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$21.24
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Querciabella Mongrana 2012 750ml

Rated 92 - A solid red with clay, berry and chalk character. Medium to full body with chewy tannins and a long finish. Pretty austerity to this but...
$182.64
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Rocca Di Frassinello Baffonero 2013 750ml

Rated 94 - The 2013 Baffonero is superb in this vintage. Nuanced and delineated throughout, the 2013 offers much more sophistication than has been...
$28.94
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Rocca Di Frassinello Ornello 2013 750ml

Rated 93 - The 2013 Ornello is terrific. A blend of Sangioveto, Cabernet Sauvignon, Merlot and Syrah, the Ornello offers striking depth and...
$16.94
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Rocca Di Frassinello Poggio Alla Guardia 2014 750ml

Rated 91 - Rich and fruity for the vintage with dried berry, blackberry and dark chocolate character. Ripe tannins. Very well done for the vintage....
$37.44
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Rocca Di Frassinello Rocca Di Frassinello 2012 750ml

Rated 93 - We are finally seeing some very exciting results from Paolo Panerai's Rocca di Frassinello estate in northern Maremma, Tuscany. The 2012...

750ml Italy Maremma Tuscany

There are few countries in the world with a viticultural history as long or as illustrious as that claimed by Italy. Grapes were first being grown and cultivated on Italian soil several thousand years ago by the Greeks and the Pheonicians, who named Italy 'Oenotria' – the land of wines – so impressed were they with the climate and the suitability of the soil for wine production. Of course, it was the rise of the Roman Empire which had the most lasting influence on wine production in Italy, and their influence can still be felt today, as much of the riches of the empire came about through their enthusiasm for producing wines and exporting it to neighbouring countries. Since those times, a vast amount of Italian land has remained primarily for vine cultivation, and thousands of wineries can be found throughout the entire length and breadth of this beautiful country, drenched in Mediterranean sunshine and benefiting from the excellent fertile soils found there. Italy remains very much a 'land of wines', and one could not imagine this country, its landscape and culture, without it.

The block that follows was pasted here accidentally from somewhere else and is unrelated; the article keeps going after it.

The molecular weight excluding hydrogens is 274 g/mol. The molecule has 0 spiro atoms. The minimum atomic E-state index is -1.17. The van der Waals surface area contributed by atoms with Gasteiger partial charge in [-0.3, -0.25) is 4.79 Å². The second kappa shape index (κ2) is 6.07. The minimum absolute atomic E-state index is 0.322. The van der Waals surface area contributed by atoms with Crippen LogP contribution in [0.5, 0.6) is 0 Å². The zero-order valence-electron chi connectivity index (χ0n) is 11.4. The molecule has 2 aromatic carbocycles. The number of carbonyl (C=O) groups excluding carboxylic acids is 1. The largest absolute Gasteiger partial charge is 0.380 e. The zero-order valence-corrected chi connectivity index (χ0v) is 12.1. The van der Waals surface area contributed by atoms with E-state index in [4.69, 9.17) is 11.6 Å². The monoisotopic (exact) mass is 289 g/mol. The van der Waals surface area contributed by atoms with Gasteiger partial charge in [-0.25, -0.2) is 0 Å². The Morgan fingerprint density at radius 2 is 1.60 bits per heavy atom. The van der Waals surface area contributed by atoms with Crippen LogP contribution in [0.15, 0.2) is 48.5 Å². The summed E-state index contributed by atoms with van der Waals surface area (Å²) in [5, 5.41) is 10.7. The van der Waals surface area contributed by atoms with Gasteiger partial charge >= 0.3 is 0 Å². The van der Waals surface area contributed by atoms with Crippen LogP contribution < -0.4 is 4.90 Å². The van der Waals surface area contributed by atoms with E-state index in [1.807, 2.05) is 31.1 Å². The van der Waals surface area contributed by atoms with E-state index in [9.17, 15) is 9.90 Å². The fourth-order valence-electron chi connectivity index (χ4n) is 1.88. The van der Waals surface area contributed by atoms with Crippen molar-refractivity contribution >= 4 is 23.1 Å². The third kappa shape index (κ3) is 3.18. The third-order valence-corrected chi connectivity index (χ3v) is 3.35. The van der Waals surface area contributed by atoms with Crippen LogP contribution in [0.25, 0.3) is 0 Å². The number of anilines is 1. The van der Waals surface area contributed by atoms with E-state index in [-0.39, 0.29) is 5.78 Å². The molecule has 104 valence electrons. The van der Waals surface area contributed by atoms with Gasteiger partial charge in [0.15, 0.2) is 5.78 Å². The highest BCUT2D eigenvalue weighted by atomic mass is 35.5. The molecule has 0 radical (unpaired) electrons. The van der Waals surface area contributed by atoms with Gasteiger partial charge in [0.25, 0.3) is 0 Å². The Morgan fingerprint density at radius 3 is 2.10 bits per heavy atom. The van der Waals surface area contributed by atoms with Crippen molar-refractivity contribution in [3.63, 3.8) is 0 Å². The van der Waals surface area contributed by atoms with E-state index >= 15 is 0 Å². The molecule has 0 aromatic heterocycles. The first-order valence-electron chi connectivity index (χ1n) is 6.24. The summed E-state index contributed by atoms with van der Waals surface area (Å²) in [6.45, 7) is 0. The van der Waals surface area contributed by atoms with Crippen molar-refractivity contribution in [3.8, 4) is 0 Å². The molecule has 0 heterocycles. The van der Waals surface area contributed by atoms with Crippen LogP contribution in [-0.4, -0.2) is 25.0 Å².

The central Italian region of Tuscany is widely understood to be one of the world's most famous and highly regarded wine regions. The beautiful rolling hillsides and medieval towns and castles which are a key feature of the area are also home to many of Europe's finest wineries, and extremely high quality vineyards growing the distinctive Sangiovese and Vernaccia grape varietals which are the flavorful backbone of Tuscany's wonderful red and white wines. For almost three thousand years, this region has been recognized as an ideal home for wine production on a large scale, and the ancient Etruscans, Greeks and Romans all noticed that fine grape varietals flourished on the unique soils and under the hot sunshine which typifies the area. Today, Tuscany is home to a wide range of wines, from the traditional to the complex, but all dedicated to excellent flavors and aromas, and maintaining the region's international reputation.